BV: I want to talk about the mob element found in the Chinese internet. While in the West there is a growing conversation about the problems of internet trolls, this problem is taken to a new level online in China: from astroturfing to the 50 cent party, from spam to spam wars, and from doxxing to human flesh searches. Can you talk about that?

GdS: I think this issue has two components. The first is a standard assumption that in our good old Euro-American West, problems always arise from more or less deviant individuals (trolls, harassers, etc.), while in China things are stereotypically projected on the mass scale: gold farmers invading online gaming, armies of governmental censors, mobs of online ideological vigilantes, and so on. The second is the local predilection—in Chinese news media, propaganda work, and popular opinion—to hark back to the "angry mobs" of the Cultural Revolution (and many other tumultuous moments in Chinese history) when framing certain contemporary phenomena.

The situation, I think, is more nuanced: that the so-called 50-cent party(五毛党 or wumaodang) of propaganda workers supposedly paid half a RMB for each post does surely exist in some form (hopefully better remunerated), yet the term has by now become a common accusation hurled in online discussions at anyone expressing a vaguely reactionary or contrarian opinion. Another interesting thing is the way in which the public opinion guidance methods of the wumaodang have quickly been repurposed by private companies for commercial astroturfing. You don't have to be the Chinese government to benefit from personal spam teams—now pretty much anyone can hire a bespoke squad of paid posters (网络水军 or shuijun, "water army") to spread rumors about competitors, boost product reviews on e-commerce websites, or wage opinion-wars on bulletin boards and comment sections.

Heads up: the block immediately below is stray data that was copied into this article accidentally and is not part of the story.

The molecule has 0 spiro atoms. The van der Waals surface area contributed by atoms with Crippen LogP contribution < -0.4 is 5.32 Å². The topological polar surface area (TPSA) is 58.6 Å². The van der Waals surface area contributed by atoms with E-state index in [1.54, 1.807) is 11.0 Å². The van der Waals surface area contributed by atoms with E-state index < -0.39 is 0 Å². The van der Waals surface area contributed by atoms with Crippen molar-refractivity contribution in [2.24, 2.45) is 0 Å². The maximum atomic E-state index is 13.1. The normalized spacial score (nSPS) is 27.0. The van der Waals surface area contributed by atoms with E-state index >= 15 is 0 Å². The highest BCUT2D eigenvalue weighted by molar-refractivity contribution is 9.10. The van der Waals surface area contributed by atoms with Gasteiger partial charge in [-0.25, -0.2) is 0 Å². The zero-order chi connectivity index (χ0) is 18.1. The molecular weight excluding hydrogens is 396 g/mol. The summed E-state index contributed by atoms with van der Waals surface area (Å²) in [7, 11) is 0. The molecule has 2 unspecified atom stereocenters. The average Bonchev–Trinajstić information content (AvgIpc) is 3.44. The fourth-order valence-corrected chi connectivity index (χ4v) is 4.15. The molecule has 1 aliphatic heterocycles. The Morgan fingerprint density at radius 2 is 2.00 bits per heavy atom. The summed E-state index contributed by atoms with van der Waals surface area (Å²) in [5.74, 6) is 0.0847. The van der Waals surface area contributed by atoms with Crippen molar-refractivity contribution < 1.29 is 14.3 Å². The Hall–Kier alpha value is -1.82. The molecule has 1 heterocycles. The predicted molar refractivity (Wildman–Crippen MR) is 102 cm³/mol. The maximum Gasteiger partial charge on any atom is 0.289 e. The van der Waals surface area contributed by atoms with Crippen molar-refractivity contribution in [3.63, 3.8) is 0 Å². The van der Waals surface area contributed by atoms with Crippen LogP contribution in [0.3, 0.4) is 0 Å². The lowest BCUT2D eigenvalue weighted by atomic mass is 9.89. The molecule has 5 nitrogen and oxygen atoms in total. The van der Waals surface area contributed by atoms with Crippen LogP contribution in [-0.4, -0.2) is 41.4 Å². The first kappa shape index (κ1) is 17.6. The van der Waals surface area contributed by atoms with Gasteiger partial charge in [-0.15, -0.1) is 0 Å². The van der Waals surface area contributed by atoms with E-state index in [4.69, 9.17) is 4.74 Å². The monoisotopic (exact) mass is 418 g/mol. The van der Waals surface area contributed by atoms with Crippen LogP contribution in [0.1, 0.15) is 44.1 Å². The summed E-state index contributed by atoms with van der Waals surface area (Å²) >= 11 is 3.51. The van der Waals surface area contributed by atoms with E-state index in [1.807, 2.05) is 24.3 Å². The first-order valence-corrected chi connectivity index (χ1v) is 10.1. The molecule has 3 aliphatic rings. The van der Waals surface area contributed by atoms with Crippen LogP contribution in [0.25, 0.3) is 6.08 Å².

As for the so-called human flesh searches (an awkward translation: 人肉搜索 or renrou sousuo could be simply rendered as a much less intimidating "crowdsourced search engine"): the first cases of renrou sousuo were often hailed by commentators as promising birth pangs of Chinese citizen vigilantism. Then some cases started crossing the line between exposing and stalking or harassing, sometimes even violently, and the narrative about it has changed accordingly, both inside China and abroad. I guess that in the wake of GamerGate, there have also been interesting shifts in our discussions about trolling, harassment, and privacy.

Shuijun ("water army") comic, retrieved from Sina Games article "Retired 50-cent party member reveals: Online games water army makes a million per month" http://games.sina.com.cn/y/n/2011-04-11/1023488839.shtml

BV: During my few months traveling around Asia, I've loved finding localized remixes of Western memes. How are Chinese netizens remixing and localizing western media?